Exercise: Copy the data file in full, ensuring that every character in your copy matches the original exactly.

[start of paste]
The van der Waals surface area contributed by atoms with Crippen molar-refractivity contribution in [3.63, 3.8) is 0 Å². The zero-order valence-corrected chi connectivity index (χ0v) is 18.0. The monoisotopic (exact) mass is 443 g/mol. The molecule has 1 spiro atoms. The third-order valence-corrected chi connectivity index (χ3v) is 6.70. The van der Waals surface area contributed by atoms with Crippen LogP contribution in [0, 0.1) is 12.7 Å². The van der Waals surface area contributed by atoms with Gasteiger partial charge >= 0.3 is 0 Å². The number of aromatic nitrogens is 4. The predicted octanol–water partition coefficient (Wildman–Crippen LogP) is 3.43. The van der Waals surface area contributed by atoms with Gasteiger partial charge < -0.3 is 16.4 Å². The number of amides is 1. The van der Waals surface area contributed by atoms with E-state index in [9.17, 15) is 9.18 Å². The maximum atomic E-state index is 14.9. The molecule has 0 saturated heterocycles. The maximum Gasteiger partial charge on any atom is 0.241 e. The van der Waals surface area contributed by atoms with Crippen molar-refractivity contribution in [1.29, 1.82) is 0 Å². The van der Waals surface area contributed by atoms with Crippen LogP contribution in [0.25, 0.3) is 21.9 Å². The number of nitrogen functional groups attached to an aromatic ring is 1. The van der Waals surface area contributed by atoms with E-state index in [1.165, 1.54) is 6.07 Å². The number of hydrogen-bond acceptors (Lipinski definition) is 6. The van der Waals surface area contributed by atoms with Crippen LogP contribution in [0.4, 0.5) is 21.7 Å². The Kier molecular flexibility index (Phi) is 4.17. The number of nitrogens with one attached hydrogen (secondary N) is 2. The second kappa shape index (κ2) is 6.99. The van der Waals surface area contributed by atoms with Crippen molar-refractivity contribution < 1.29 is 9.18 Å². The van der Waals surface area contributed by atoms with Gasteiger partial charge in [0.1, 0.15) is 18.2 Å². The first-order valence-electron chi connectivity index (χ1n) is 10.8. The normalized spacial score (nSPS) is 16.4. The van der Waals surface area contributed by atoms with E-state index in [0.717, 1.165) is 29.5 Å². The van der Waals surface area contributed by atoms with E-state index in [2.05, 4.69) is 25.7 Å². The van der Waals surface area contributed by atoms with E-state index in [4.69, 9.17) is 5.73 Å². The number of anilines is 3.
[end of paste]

The van der Waals surface area contributed by atoms with Crippen molar-refractivity contribution in [3.63, 3.8) is 0 Å². The zero-order valence-corrected chi connectivity index (χ0v) is 18.0. The monoisotopic (exact) mass is 443 g/mol. The molecule has 1 spiro atoms. The third-order valence-corrected chi connectivity index (χ3v) is 6.70. The van der Waals surface area contributed by atoms with Crippen LogP contribution in [0, 0.1) is 12.7 Å². The van der Waals surface area contributed by atoms with Gasteiger partial charge >= 0.3 is 0 Å². The number of aromatic nitrogens is 4. The predicted octanol–water partition coefficient (Wildman–Crippen LogP) is 3.43. The van der Waals surface area contributed by atoms with Gasteiger partial charge < -0.3 is 16.4 Å². The number of amides is 1. The van der Waals surface area contributed by atoms with E-state index in [9.17, 15) is 9.18 Å². The maximum atomic E-state index is 14.9. The molecule has 0 saturated heterocycles. The maximum Gasteiger partial charge on any atom is 0.241 e. The van der Waals surface area contributed by atoms with Crippen molar-refractivity contribution in [1.29, 1.82) is 0 Å². The van der Waals surface area contributed by atoms with Crippen LogP contribution in [0.25, 0.3) is 21.9 Å². The number of nitrogen functional groups attached to an aromatic ring is 1. The van der Waals surface area contributed by atoms with E-state index in [1.165, 1.54) is 6.07 Å². The number of hydrogen-bond acceptors (Lipinski definition) is 6. The van der Waals surface area contributed by atoms with Crippen LogP contribution in [0.4, 0.5) is 21.7 Å². The Kier molecular flexibility index (Phi) is 4.17. The number of nitrogens with one attached hydrogen (secondary N) is 2. The second kappa shape index (κ2) is 6.99. The van der Waals surface area contributed by atoms with Crippen molar-refractivity contribution < 1.29 is 9.18 Å². The van der Waals surface area contributed by atoms with Gasteiger partial charge in [0.1, 0.15) is 18.2 Å². The first-order valence-electron chi connectivity index (χ1n) is 10.8. The normalized spacial score (nSPS) is 16.4. The van der Waals surface area contributed by atoms with E-state index in [0.717, 1.165) is 29.5 Å². The van der Waals surface area contributed by atoms with E-state index in [2.05, 4.69) is 25.7 Å². The van der Waals surface area contributed by atoms with E-state index in [4.69, 9.17) is 5.73 Å². The number of anilines is 3.